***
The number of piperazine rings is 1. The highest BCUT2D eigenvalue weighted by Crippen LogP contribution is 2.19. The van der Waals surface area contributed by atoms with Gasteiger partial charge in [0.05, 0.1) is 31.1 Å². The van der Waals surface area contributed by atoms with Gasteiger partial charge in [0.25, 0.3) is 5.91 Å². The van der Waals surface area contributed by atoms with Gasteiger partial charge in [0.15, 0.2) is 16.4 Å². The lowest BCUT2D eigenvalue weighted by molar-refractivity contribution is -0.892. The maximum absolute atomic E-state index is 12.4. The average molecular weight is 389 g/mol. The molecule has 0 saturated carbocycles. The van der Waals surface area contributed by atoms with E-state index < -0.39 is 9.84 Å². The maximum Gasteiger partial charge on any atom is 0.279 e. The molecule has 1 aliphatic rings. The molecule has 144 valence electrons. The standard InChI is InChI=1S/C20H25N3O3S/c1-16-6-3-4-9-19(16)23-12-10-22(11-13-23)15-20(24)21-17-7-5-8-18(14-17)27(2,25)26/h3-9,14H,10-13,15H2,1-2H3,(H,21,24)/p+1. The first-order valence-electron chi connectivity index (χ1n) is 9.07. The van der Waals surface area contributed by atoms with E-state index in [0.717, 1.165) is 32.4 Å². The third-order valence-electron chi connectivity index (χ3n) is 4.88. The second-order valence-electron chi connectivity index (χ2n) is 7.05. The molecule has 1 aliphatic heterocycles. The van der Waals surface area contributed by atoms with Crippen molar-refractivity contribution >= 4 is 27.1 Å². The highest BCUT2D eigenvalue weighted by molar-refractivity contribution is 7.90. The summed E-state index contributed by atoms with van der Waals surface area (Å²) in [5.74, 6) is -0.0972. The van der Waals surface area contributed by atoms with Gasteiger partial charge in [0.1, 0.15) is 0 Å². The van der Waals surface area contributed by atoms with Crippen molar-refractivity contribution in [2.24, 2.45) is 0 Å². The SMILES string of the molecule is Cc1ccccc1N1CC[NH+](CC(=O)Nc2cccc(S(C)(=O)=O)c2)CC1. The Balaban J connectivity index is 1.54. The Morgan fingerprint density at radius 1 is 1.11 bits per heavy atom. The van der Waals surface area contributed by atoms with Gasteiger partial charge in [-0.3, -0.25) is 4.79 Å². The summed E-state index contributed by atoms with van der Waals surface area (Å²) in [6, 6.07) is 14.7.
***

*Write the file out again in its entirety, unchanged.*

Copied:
The number of piperazine rings is 1. The highest BCUT2D eigenvalue weighted by Crippen LogP contribution is 2.19. The van der Waals surface area contributed by atoms with Gasteiger partial charge in [0.05, 0.1) is 31.1 Å². The van der Waals surface area contributed by atoms with Gasteiger partial charge in [0.25, 0.3) is 5.91 Å². The van der Waals surface area contributed by atoms with Gasteiger partial charge in [0.15, 0.2) is 16.4 Å². The lowest BCUT2D eigenvalue weighted by molar-refractivity contribution is -0.892. The maximum absolute atomic E-state index is 12.4. The average molecular weight is 389 g/mol. The molecule has 0 saturated carbocycles. The van der Waals surface area contributed by atoms with E-state index < -0.39 is 9.84 Å². The maximum Gasteiger partial charge on any atom is 0.279 e. The molecule has 1 aliphatic rings. The molecule has 144 valence electrons. The standard InChI is InChI=1S/C20H25N3O3S/c1-16-6-3-4-9-19(16)23-12-10-22(11-13-23)15-20(24)21-17-7-5-8-18(14-17)27(2,25)26/h3-9,14H,10-13,15H2,1-2H3,(H,21,24)/p+1. The first-order valence-electron chi connectivity index (χ1n) is 9.07. The van der Waals surface area contributed by atoms with E-state index in [0.717, 1.165) is 32.4 Å². The third-order valence-electron chi connectivity index (χ3n) is 4.88. The second-order valence-electron chi connectivity index (χ2n) is 7.05. The molecule has 1 aliphatic heterocycles. The van der Waals surface area contributed by atoms with Crippen molar-refractivity contribution >= 4 is 27.1 Å². The highest BCUT2D eigenvalue weighted by molar-refractivity contribution is 7.90. The summed E-state index contributed by atoms with van der Waals surface area (Å²) in [5.74, 6) is -0.0972. The van der Waals surface area contributed by atoms with Gasteiger partial charge in [0.1, 0.15) is 0 Å². The van der Waals surface area contributed by atoms with Crippen molar-refractivity contribution in [2.24, 2.45) is 0 Å². The SMILES string of the molecule is Cc1ccccc1N1CC[NH+](CC(=O)Nc2cccc(S(C)(=O)=O)c2)CC1. The Balaban J connectivity index is 1.54. The Morgan fingerprint density at radius 1 is 1.11 bits per heavy atom. The van der Waals surface area contributed by atoms with Gasteiger partial charge in [-0.3, -0.25) is 4.79 Å². The summed E-state index contributed by atoms with van der Waals surface area (Å²) in [6, 6.07) is 14.7.